Magazine article Variety

Netflix Adds Controversy to Latin America Stream

Magazine article Variety

Netflix Adds Controversy to Latin America Stream

Article excerpt

Netflix has steadily been buying Spanish-language content to bolster its services in Latin America, and it hasn't shied away from controversial fare in building its lineup of hits, some of which have resonated beyond the box office.

Its latest buy, Chilean director Matias Lira's drama "El Bosque de Karadima," dramatizes events in the case against Chilean priest Rev. Fernando Karadima, first accused in 2010 of having, over the course of 30 years, seduced boys who were acolytes and aspiring priests. Karadima was forced to retire by the Vatican in 2011.

The film joins Mexican helmer Luis Estrada's political satire "The Perfect Dictatorship," which Netflix is also streaming in the U.S.; and Netflix's original Spanish-language series "Narcos," the story of Colombian drug lord Pablo Escobar, as projects that tread on sensitive ground.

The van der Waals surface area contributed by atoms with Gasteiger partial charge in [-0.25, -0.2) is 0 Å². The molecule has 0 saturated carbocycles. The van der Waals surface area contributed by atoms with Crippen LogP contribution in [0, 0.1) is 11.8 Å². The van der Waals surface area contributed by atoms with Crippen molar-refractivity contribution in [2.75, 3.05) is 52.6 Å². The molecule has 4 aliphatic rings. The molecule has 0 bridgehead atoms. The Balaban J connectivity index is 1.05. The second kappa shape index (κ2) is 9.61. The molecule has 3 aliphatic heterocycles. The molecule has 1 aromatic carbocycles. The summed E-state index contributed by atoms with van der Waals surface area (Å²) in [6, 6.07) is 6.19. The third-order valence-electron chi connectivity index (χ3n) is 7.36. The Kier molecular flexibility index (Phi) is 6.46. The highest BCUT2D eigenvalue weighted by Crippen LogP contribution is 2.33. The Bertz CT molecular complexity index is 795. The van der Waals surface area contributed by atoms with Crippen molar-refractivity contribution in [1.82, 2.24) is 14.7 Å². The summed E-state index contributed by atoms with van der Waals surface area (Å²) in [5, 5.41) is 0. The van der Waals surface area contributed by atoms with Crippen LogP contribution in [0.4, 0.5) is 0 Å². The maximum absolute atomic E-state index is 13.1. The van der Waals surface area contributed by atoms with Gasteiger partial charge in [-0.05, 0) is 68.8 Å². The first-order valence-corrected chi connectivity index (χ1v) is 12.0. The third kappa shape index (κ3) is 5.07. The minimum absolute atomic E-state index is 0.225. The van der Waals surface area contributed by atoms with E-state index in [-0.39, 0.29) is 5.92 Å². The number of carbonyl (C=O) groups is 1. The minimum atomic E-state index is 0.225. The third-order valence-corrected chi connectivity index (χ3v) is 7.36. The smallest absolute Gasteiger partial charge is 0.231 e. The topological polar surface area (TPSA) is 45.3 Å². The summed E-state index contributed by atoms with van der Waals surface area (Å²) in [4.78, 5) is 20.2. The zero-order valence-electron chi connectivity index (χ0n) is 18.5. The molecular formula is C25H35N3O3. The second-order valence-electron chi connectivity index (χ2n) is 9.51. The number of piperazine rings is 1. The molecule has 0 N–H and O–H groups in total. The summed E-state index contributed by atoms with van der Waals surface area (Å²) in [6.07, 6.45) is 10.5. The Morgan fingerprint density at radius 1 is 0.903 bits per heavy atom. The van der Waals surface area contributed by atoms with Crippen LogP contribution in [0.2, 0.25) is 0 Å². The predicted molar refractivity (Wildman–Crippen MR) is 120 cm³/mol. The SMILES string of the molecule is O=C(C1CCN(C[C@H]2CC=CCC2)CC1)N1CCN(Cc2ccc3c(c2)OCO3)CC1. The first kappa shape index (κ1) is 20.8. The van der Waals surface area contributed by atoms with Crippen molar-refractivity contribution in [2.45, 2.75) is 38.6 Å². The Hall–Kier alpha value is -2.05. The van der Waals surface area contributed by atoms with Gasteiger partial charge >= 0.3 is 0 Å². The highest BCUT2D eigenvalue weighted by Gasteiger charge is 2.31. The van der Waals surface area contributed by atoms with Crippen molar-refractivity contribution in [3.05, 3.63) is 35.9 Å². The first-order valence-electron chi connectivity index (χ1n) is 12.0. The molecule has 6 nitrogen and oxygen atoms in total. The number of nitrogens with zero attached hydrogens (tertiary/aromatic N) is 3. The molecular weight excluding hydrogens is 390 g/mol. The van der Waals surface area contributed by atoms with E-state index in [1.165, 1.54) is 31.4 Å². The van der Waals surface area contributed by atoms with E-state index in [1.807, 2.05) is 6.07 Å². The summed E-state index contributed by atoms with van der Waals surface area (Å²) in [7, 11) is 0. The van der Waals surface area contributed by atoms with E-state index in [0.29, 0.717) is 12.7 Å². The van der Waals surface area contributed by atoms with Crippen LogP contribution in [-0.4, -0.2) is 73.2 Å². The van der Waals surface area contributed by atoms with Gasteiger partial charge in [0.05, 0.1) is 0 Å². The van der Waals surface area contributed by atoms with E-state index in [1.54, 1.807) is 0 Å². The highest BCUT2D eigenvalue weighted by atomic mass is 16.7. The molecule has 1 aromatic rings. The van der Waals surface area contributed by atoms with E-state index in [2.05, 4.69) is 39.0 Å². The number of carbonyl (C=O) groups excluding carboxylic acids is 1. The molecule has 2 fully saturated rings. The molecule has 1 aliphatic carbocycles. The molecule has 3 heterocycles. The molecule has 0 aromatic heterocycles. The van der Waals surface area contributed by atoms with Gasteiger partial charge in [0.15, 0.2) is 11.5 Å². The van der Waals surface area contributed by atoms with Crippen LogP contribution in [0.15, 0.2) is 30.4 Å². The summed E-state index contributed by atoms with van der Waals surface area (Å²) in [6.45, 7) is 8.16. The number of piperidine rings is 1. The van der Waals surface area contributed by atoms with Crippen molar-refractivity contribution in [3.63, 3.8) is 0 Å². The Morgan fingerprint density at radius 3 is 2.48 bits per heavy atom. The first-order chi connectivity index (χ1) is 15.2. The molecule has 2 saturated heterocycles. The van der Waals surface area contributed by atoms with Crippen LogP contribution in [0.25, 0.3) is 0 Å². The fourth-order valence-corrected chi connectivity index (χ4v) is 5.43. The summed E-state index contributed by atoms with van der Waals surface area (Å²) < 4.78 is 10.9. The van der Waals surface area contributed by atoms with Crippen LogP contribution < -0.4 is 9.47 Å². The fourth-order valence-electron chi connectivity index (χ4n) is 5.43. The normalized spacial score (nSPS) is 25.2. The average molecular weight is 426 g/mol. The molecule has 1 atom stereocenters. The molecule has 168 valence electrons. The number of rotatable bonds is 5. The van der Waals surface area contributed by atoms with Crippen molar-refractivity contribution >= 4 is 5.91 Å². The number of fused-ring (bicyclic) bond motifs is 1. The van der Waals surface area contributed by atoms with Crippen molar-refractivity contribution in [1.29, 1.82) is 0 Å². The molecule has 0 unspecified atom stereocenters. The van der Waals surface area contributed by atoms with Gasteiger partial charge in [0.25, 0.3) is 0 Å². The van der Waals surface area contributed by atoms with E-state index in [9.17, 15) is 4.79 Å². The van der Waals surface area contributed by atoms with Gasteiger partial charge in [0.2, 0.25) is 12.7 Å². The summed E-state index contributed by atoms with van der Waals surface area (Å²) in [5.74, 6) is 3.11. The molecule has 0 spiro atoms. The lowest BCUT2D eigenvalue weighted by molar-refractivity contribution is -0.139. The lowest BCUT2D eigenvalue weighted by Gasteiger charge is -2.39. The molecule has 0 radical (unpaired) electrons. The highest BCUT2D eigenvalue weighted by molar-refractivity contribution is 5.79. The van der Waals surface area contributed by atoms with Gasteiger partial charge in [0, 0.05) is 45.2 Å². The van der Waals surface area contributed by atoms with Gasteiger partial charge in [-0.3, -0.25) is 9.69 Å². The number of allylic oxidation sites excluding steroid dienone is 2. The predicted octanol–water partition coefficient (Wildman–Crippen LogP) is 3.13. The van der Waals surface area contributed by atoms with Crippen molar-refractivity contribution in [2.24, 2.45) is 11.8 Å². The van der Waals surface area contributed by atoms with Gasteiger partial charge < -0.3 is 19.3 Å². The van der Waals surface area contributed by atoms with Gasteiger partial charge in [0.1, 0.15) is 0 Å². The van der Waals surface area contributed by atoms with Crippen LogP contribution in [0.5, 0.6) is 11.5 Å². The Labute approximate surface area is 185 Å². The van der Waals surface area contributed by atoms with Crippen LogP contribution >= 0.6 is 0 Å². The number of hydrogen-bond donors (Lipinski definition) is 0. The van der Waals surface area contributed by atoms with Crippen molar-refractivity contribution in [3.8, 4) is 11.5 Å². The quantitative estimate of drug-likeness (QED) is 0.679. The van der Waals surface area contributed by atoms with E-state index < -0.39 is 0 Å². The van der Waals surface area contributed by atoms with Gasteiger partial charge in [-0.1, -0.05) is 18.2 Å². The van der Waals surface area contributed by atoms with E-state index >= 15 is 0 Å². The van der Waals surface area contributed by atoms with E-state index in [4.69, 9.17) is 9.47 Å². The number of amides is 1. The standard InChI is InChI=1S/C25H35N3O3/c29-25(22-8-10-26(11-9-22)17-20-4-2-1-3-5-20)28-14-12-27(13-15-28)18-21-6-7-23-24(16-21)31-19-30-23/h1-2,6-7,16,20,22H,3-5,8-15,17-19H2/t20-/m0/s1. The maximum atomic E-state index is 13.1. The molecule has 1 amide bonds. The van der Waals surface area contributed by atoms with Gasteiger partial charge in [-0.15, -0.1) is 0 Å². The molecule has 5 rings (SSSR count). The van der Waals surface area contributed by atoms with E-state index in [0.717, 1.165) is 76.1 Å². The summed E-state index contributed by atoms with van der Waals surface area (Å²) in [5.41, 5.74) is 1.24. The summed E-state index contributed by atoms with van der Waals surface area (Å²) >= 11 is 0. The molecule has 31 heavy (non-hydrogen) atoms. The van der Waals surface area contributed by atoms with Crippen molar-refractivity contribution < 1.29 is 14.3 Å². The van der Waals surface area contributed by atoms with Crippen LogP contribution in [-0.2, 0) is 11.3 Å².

Lira faced a series of challenges earlier this year that nearly scuttled "Karadima." Three days before principal photography was set to begin at a local church, the film's permit was rescinded, and Lira had to scramble to secure another site. He scouted at least 50 churches before he found one that permitted him to film. "I was given only 48 hours to shoot around 30 scenes, some with numerous extras," he recalls. …

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